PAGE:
DP HOUSE IN CAPILLA DEL MONTE
CRISTIÁN NANZER + CAROLINA VITAS
CAPILLA DEL MONTE, Argentina
CRISTIÁN NANZER, CAROLINA VITAS
Edgar Morán, Agostina Endrizzi, Juan Pablo Albrecht, Julia Palandri
DIEGO JOSÉ PEINADO
The design of the house’s typology is conceived by grouping functionally indeterminate and size equivalent units that emulate the layout of the town. This arrangement confers flexibility and dynamism to the project and also fits with the client’s lifestyle changes over time.
We envisioned the building as a concrete and stone promontory born right from the hills: a stone-wall house with a fragmented disposition, based on the iteration of 5m x 5m boxes with height variations and sloped roofs according to local regulations. These boxes were strategically assembled forming gaps, voids, passages, corridors and patios which, in conjunction with the site's native tree species, define a series of intricately woven interior and exterior spaces that resemble the urban spaces of a typical mountain village. Each unit encloses the interior space letting the greater views in, while managing to give shelter against less favorable sun and wind orientations, providing with proper temperature conditions for daily life.
The typological concept of emulating the village allowed us to think over how landscapes are created on different levels and scales, from domestic to territorial. A house that replicates the urban fabric of where it belongs– an ancestral practice from which communities harmoniously establish connections with their environments.
The project is summarized in three interpretations regarding environmental aspects:
The house is located in Capilla del Monte, a town sited in the Punilla valley in Cordoba. This town belongs to a network of small-sized towns that span across the valley’s 70 kilometers, connected also with Cordoba City’s metropolitan area. The climate profile consists of warm summers and harsh winters in windy and semi-arid conditions. The house sits at the foot of the greatest hill from all over the valley, the mythical Uritorco mountain, whose presence holds sway over the project's general layouts, sun orientations and visuals.
Social and Cultural Environment
We designed our building-work scheme based on local construction techniques. The project was therefore adapted to suit the local workman skills. The result is a brutalist hybrid of bare concrete and cyclopean stone wall, which is gradually cased upward and filled with stones and concrete, leaving traces and indentations every time a row is completed. These variations and imperfections resemble stratified mineral layers that lend to the space a grotto-like atmosphere in consonance with the surrounding landscape.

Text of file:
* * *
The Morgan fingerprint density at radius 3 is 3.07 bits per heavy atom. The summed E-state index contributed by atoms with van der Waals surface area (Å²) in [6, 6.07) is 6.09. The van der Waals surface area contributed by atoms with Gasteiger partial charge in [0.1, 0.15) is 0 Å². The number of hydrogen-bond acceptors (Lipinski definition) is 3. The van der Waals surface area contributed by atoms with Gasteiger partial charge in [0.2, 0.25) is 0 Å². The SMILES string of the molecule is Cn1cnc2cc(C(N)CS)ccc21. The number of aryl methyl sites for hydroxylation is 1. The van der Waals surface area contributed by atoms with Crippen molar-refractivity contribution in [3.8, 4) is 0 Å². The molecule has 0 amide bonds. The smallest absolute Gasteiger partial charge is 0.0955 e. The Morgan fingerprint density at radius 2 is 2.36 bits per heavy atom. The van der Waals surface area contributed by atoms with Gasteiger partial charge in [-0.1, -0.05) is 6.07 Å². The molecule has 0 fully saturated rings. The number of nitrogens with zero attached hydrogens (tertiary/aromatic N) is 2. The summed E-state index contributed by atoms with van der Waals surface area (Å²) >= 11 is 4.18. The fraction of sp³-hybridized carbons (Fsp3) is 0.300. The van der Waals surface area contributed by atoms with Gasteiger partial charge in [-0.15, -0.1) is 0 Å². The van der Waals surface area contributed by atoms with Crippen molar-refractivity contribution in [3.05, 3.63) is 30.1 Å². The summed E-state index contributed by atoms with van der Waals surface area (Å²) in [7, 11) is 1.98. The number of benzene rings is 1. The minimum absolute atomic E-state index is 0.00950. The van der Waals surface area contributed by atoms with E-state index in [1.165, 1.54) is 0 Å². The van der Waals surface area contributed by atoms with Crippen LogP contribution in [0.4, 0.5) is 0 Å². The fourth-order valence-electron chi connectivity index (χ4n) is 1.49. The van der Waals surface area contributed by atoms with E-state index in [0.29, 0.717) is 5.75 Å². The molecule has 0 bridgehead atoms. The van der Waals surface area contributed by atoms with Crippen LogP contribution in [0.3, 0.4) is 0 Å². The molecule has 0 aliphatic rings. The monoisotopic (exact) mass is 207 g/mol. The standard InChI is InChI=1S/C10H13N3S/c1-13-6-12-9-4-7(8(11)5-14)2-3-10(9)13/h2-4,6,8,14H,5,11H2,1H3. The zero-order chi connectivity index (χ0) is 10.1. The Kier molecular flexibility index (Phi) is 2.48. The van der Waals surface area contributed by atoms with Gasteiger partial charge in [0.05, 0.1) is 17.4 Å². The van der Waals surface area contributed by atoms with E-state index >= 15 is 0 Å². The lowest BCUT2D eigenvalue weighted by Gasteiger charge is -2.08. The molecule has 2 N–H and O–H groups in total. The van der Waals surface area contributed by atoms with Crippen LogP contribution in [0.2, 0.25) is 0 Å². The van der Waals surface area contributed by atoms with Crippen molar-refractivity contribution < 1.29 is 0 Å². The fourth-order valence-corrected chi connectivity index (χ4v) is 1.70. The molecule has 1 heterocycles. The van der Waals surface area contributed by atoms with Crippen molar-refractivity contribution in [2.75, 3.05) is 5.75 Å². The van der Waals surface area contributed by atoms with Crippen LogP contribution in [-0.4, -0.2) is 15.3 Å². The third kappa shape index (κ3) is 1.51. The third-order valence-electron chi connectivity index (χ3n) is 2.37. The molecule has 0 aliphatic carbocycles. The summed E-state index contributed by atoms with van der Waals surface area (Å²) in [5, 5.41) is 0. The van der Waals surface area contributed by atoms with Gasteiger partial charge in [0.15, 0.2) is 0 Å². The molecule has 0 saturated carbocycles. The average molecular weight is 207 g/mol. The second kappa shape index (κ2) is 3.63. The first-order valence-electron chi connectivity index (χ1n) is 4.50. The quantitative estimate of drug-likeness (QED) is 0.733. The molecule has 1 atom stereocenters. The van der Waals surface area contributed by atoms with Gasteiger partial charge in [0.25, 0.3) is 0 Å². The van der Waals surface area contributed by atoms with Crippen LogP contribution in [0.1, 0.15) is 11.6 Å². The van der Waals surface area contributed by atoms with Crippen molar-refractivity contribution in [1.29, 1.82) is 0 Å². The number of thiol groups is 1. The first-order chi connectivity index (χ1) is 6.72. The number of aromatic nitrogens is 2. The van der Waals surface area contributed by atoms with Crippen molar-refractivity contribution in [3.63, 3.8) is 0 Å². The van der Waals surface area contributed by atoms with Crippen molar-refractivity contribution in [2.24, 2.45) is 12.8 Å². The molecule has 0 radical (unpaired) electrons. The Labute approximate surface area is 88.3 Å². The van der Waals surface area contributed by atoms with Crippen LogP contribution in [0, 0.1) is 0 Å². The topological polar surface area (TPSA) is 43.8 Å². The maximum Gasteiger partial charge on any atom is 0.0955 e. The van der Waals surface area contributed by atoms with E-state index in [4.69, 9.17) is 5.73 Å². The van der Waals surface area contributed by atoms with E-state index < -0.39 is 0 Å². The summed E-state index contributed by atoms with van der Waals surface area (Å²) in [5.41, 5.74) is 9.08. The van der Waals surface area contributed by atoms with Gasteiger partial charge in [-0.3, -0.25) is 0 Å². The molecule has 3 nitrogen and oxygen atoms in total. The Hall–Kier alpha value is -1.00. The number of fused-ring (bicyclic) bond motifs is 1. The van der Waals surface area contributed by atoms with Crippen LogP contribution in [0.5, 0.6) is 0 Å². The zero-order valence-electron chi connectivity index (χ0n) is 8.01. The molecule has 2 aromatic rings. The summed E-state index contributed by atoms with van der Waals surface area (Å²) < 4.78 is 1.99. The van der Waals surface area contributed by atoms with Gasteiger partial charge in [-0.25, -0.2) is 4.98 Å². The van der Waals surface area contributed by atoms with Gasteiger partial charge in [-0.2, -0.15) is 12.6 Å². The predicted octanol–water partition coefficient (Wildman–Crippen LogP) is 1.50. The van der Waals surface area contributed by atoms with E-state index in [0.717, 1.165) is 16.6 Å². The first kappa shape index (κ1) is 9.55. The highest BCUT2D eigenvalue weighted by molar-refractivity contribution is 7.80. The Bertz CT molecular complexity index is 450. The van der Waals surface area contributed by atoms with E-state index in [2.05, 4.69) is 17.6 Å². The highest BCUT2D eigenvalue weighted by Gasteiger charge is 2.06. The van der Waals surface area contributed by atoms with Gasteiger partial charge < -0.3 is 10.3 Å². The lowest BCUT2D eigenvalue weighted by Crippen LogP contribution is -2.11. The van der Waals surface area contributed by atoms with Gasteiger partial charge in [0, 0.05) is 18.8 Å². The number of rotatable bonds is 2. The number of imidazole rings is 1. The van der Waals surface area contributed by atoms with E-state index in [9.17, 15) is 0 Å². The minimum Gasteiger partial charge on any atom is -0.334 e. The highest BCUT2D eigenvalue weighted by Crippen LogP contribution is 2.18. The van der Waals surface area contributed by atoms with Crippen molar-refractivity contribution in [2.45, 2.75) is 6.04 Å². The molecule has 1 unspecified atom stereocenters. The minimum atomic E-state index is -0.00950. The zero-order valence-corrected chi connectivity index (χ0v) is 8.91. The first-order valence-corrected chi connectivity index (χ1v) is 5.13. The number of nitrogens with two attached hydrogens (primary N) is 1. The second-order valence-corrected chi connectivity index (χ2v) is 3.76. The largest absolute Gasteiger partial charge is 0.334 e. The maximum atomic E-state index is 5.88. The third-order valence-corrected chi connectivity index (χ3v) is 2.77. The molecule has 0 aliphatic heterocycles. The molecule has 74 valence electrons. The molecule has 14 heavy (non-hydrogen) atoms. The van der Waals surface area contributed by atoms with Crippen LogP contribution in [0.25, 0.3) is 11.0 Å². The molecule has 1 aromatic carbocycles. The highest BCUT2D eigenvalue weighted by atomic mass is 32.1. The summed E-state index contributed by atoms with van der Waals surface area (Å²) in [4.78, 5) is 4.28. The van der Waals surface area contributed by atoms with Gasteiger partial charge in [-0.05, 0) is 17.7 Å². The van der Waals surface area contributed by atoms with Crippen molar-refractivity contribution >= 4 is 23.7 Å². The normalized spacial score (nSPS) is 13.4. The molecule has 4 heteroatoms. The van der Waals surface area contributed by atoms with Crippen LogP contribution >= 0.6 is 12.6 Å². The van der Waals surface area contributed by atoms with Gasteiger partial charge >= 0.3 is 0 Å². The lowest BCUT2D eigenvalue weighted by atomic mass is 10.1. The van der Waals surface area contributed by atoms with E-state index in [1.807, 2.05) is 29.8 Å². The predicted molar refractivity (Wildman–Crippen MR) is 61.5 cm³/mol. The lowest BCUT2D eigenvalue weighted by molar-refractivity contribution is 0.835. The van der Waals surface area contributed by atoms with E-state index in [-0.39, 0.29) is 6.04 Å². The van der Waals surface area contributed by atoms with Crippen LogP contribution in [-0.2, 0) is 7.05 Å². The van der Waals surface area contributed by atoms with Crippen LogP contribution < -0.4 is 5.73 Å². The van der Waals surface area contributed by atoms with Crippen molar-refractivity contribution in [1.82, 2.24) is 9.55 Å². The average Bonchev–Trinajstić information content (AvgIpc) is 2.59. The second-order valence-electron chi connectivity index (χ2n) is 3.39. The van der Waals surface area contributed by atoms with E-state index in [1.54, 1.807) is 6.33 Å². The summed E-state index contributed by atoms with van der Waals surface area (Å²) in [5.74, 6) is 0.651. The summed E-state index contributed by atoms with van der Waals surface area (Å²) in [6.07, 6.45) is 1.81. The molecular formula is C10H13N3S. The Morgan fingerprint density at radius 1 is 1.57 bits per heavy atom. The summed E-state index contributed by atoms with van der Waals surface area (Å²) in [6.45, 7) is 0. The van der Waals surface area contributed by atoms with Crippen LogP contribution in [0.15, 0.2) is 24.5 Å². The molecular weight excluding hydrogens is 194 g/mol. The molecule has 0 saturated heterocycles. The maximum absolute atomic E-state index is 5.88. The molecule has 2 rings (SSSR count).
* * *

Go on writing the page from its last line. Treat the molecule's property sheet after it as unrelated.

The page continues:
Stones and rocks stand out as the dominant elements of this landscape, while the town itself is also dotted with stone constructions. In this vein, rocks and residual gravel in combination with concrete became the project’s construction materials and defined a specific construction method. On the whole, the mere passing of time will gradually lead the building to fuse into the craggy and stony geography of the valley.
The project fundamentals are grounded in a contemporary interpretation about the geographic and cultural environment, and ultimately represent a quest for the essential constitutive elements of this new piece of architecture. Designing the building-work scheme based on the local workman’s artisanal skills implied a permanent exchange of ideas with great feedback during the resolution of technical matters on-site, in which the client also took part as the house was being erected. This on-site collaborative working dynamics enriched
and verified the concepts behind the project by involving a variety of actors and, alongside with the building’s material qualities and its inherent construction methods, ended up creating a synergic relationship with the environment.
We believe that every piece of architecture carries along with itself the implicit vocation of becoming a ruin. This condition may be the ultimate form in which architecture enters into communion with nature by becoming a part of it. We took inspiration from this assumed destiny: The physical expressiveness of what remains bare and open-ended, prone to the inclemencies of the weather, the physical transformations undergone as time elapses, the different ways in which the building is taken over by the force of nature, and how its singularity is slowly dissolved back into the landscape.